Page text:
Gladdys Muir was a remarkably thoughtful person. Not only in terms of the ideas which sparkled behind her quiet, unobtrusive exterior, but in the many personal kindnesses she showed was Dr. Muir remarkable. Many received gifts of books and Christmas cards, handlettered and illuminated beautifully in her own calligraphy. The messages were aptly chosen for the particular recipients. Her students were invited for weekly afternoon teas in her home, where art and music were often the focus of interest. Dr. Muir was at times prevailed upon to play the piano. She did so reluctantly but beautifully in the same gentle touch evident in her sketches and paintings. From her father she had gained a love of art and music, and perhaps as well learned and polished her considerable talent. At times art books and reproductions prominently displayed in her home were conversation starters.
Ever the gracious hostess, even in her seminars, which were by invitation only, she provided a setting where there was a freedom to raise any issue or question and to express any opinion. But it was also quite evident when she did not agree, though she rarely directly contradicted or argued a point. Her sparkling eyes gave encouragement to ideas shared and convictions revealed. Only occasionally did the body language of averted eyes and reflective silence indicate dissent from an opinion or conclusion.
As a teacher in the upper level classes I took from her, Dr. Muir rarely lectured. At times she would present a situation or problem or perspective in a 10 to 20-minute summary, but then she would turn to her question cards over key points in the assigned readings. If you had not read, you needed to be prepared to be embarrassed in class. While she often allowed volunteers to respond, she persisted in questioning those who did not volunteer. Facts were important, but approaches, interpretive slants, points of view, analyses of issues, and summaries and comparison were the focus of each class. It was the ultimate demonstration of the Socratic method, of dialogue, and the truth that “teaching is not simply telling.” The excitement of Dr. Muir’s classes (nearly all the outstanding students from whatever field were attracted to them) was not based on a theatrical performance. It was based on the excitement of the ideas themselves and the vast horizons opened by them as together the class and Dr. Muir explored their implications.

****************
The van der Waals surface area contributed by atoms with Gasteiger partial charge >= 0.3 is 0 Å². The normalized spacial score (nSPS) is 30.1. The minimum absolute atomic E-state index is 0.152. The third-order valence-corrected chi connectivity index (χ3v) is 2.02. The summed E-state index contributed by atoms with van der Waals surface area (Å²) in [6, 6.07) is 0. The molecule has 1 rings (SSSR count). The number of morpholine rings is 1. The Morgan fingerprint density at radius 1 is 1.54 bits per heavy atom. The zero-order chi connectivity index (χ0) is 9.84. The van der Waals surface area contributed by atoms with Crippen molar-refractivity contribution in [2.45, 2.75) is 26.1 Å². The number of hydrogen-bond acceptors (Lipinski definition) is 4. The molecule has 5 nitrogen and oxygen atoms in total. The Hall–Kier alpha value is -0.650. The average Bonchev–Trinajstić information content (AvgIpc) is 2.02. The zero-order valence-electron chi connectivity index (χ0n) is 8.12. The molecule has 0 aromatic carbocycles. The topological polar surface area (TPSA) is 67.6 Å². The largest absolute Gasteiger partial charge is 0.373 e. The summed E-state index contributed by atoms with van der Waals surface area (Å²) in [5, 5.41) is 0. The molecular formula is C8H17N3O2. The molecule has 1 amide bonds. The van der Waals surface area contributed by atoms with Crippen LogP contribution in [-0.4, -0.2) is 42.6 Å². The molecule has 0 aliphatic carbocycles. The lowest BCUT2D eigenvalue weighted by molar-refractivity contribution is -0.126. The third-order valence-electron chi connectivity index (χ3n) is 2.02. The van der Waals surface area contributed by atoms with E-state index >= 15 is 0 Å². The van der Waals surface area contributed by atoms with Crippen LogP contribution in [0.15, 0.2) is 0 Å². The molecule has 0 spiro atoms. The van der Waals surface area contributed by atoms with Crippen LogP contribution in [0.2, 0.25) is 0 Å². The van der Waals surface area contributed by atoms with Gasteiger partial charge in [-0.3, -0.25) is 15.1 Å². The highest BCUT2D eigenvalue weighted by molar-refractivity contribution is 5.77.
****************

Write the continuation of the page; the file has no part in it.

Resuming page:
Dr. Muir was a genius in helping her students to think, to articulate and evaluate ideas and proposals. Some felt her style and loading of the course readings amounted to a subtle indoctrination. Both at Manchester and at Bethany Seminary, her students ran into that assessment of Dr. Muir’s work. Certainly many of us were deeply influenced by her ideas and perspectives. However, it is a mistake to assume that there was (or is) uniformity of opinion and point of view among her former students and majors. Her students included argumentative and dissenting learners. Much of the argumentation went on long after class was dismissed.
Dr. Muir taught, to many of us for the first time, how to read reflectively and critically, not just for data but for conclusions, ideas for practical application to social, political, and moral problems. A remarkably high number of her majors and former students went on to graduate study. Many earned doctorates and other professional degrees in a wide variety of fields, attesting to the effectiveness and inspiration of her teaching, along with that of many other Manchester faculty. It was part of the excitement of Manchester’s faculty in those days that there were many clear and open disagreements among our teachers. These differences were usually respectfully but also forcefully presented.
Dr. Muir was not only a teacher in the narrower sense, she was also a mentor. Throughout her academic career, the large amount of personal advising she carried on was largely non-directive but supportive of ambitions and goals, plans and programs that seemed beyond the reach or present capacities of those who sought her counsel. Not all of her students were able or disciplined, yet she found positive elements and possibilities in their dreams. She believed ordinary people can do extraordinary things. Motivation, hard work, sustained concentration on a goal can overcome limitations. She helped turn D students into C and B students, and students with little self-confidence into effective, self-possessed mature adults. As my wife reminded me, she also gave A students C’s, if they were not working up to their ability. I was one such in my first two classes with her. She also helped students who had always made good grades see the value of their study itself and the insights to be gained by sustained reading and reflection.